Brand Trump and the tourism industry
MIXING BUSINESS and politics is regarded in most countries as unacceptable because of the conflict of interest it creates. The issue becomes particularly acute if the politician concerned not only seeks to link his campaign to his commercial interests, but also, seemingly oblivious to the implications, then insults a significant proportion of his potential market.
For this reason, the willingness of the Republican candidate for the US presidency, Donald Trump, to associate his hotels and other branded ventures with his campaign and then alienate many of his potential guests suggests an interesting opportunity for further study, particularly if a recent survey undertaken by Travel Weekly is correct in suggesting that his extraordinary political campaign may be having a toxic effect on bookings at his personally branded hotels and golf courses.
Right from the start of his campaign, Mr Trump made no secret of the fact that he would use the campaign to leverage his brand. Speaking in the first presidential debate, he said: “We’re just opening up on Pennsylvania Avenue right next to the White House, so if I don’t get there one way, I’m going to get to Pennsylvania Avenue another.”
COVETED REAL ESTATE
More recently still, together with his family, he chose to call a press conference at the same Trump International Hotel, a US$200m property just a few blocks from the White House, to promote what he described as “the most coveted piece of real estate in Washington” by linking it with his campaign message about his ability to get things done.
Travel Weekly, the industry publication, has recently reported, however, that a specially commissioned survey and anecdotal evidence would seem to indicate that linking a brand in this way may not be advisable as business at his properties may be lessening in parallel
with what Mr Trump has said during the presidential campaign and recent lurid revelations about his attitude towards women.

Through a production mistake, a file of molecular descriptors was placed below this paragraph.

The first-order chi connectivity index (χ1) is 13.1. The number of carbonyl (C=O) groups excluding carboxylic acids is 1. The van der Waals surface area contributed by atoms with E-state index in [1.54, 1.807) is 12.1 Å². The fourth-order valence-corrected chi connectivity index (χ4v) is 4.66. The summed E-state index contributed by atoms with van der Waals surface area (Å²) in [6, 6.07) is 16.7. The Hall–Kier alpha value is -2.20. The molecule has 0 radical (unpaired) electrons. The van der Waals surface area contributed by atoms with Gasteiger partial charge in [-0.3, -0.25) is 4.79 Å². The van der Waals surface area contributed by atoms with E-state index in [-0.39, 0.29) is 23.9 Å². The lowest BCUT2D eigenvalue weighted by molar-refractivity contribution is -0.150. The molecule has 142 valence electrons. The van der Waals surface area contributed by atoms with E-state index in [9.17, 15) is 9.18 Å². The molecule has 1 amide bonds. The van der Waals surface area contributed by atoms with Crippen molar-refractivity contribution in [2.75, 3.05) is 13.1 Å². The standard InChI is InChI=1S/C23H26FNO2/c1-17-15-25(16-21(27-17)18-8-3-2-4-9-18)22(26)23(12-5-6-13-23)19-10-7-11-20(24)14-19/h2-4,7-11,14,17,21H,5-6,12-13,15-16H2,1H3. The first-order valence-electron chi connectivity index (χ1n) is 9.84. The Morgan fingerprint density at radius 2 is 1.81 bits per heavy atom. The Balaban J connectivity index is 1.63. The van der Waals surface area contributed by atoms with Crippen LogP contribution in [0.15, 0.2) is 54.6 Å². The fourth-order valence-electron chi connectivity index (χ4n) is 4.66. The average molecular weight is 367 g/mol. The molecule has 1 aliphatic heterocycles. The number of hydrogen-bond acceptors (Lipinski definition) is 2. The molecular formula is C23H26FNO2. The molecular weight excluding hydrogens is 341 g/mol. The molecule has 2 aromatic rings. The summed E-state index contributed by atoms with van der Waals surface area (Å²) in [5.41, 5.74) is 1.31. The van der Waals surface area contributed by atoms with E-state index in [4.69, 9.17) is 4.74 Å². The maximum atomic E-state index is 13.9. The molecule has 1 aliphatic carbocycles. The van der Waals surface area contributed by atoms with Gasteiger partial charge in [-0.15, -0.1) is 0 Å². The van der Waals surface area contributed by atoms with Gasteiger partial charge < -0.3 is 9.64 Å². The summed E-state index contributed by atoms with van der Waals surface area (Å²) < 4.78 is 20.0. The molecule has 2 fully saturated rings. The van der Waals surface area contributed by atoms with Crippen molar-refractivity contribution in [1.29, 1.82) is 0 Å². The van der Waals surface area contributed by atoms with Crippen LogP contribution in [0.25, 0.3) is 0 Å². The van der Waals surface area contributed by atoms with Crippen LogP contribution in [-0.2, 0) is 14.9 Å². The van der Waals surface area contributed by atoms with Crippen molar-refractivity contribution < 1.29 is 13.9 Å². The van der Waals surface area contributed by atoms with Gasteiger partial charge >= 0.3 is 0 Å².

Travel Weekly said that it had polled a representative sample of its readers to ascertain whether travel agents were seeing any impact, positive or negative, on demand for Trump-branded resorts and hotels. The survey indicated that around 61 per cent of travel agents – an industry dominated by women – responded by saying that they were recommending Trump-branded hotels and resorts less often than before he began his bid for the White House. More alarmingly for Brand Trump, just over half of the agents surveyed said that their clients had told them that they were not interested in staying at Trump-branded properties because of his campaign.
Travel Weekly wrote that its results largely reflected other recent reports, including recent surveys conducted by the social media company Foursquare and Women in Travel and Tourism International. It also quoted a New York magazine story about the Trump International Hotel in Washington that suggested that the property may have been dropping its rates at a time when ‘all other five-star downtown hotels were sold out’.
In response, Trump Hotels CEO Eric Danziger said that the branded hotels had been “tremendously successful” and characterised Foursquare’s data as “manipulated to appear meaningful”.
He said that Trump Hotels were exceeding all targets across a variety of metrics, including group bookings and reservations volume.
Other reports suggest that the campaign may have touched some investors as well. While some have said that the publicity is excellent and is encouraging them to take forward their joint investment plans to work with the Trump organisation, others in parts of the Middle East have expressed concern that the brand has become toxic to Muslims.
Meanwhile, the Trump organisation is holding initial talks with Trump television, a planned global brand seemingly intended to outfox Fox News.
In just a few days’ time we will know the outcome of the US presidential race. It may take a little longer to know the commercial impact on Brand Trump.